A Book Related to Vision: Picks for the TPL Reading Challenge 2020

November 30, 2020 | M. Elwood

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When I think of 2020, I think of eyesight probably because mine hasn't been 20/20 for most of my life. 

There are a lot of other possibilities for this category: you can play around a with words. Eye witness, eyeliner, insight, second sight, love at first sight, sight-seeing--even bird-watching. You can find lots of fiction and non-fiction books that will fit. 

When you think about it, any book begins as a vision of the author. 

Some of my ideas:

Cover image of Assassination vacation

Assassination Vacation by Sarah Vowell

It's about a trip the very amusing Sarah Vowell took to visit the sites of American presidential assassinations. I promise this is the only book about the Lincoln assassination that will make you laugh. 

Cover image of Last chance to see

Last Chance to See by Douglas Adams and Mark Carwardine

Humourist Douglas Adams and zoologist Mark Carwardine take a trip around the world to track down critically endangered species for a 1989 BBC Radio program. It's tragic and heartbreaking and of course, incredibly funny. Twenty years later Carwardine and comedian Stephen Fry recreated the journey for a television series, Last Chance to See: Animals on the Verge of Extinction

Maltese falcon

The Maltese Falcon by Dashiell Hammett because people are looking for a thing. 

Room with a view

A Room with a View by E.M. Forster

Staff Recommendations

These books were picked by our staff for a book related to vision.

Cover image of Becoming Dr. Seuss : Theodor Geisel and the making of an American imagination

Becoming Dr. Seuss: Theodor Geisel and the Making of an American Imagination by Brian Jay Jones

If you've ever read aloud from the good Dr. Seuss, this book is for you! Theodor Geisel's vision of children's literature has made him into an American icon. With silly characters and simple rhymes, Seuss taught young people how to treat others while fostering a love of reading that has been palpable for generations. Written by a master biographer, this book will open your eyes to the personal and professional influences that turned an ad man and political cartoonist into the uniquely Seussian man we all know and love!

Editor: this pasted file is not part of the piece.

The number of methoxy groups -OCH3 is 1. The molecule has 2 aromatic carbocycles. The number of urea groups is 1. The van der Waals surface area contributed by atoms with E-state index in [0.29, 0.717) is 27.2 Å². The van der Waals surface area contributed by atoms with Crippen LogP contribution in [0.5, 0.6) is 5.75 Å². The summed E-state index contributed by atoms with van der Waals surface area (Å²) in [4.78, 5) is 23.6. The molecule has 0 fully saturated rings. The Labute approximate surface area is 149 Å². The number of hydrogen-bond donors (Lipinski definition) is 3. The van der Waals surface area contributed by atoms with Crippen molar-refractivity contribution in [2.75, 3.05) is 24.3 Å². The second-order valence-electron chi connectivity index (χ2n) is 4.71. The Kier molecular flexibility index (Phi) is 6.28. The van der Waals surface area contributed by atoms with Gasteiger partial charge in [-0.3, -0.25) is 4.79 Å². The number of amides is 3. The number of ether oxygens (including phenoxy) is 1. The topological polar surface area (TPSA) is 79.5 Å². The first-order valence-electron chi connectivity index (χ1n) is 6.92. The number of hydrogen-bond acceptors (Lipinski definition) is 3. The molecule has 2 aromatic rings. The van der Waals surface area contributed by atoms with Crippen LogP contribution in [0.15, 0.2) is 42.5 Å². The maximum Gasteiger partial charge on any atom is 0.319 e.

— Reagan, Librarian

Cover image of The onion girl

The Onion Girl by Charles De Lint

In this story, some characters are able to access both the physical and spirit worlds, so I suppose you could say their vision is enhanced in the sense that they can see what many others cannot. Some are able to access the spirit world while dreaming, and others while awake. Beautifully written, and De Lint is a Canadian author. The Merril Collection has a first edition copy, signed by the author. The eBook version is also available through Overdrive.

— Sephora, Senior Department Head, Osborne Collection and Merril Collection

Cover image of Not if I see you first

Not If I See You First by Eric Lindstrom

Not If I See You First by Eric Lindstrom is is a YA novel with a blind main character that avoids falling into the category of "inspiration porn". Parker Grant is neither villain nor victim and she certainly isn't a saint: in fact, she has a sharp, salty wit that sometimes makes her a bit unlikeable, but I love her agency and the strong female friendships presented here. A complex and nuanced representation with a few life lessons thrown in for good measure. 

— Kim, Librarian

Cover image of Poems to see by : a comic artist interprets great poetry

Poems to See By: A Comic Artist Interprets Great Poetry by Julian Peters

Now you can "see" these 24 old, classic poems as comics. And Peters needs "vision" to envision the poems as comics... get it? ... Okay, I'm fairly sure that failed miserably. BUT! It's a gorgeous book and a nice (re-)introduction to classic poets too.

Cover image of Ways of seeing

Ways of Seeing by John Berger

There's always "Ways of Seeing" by Berger if needed, but why not try one of the newer how to draw or how to paint books.

— Jennifer, Library Assistant

Recommendations from the Facebook Group

These are just some of the recommendations from our Facebook TPL Reading Challenge 2020 discussion group.

 

What did you read for a book related to vision? Do you have other recommendations? Share in the comments below!

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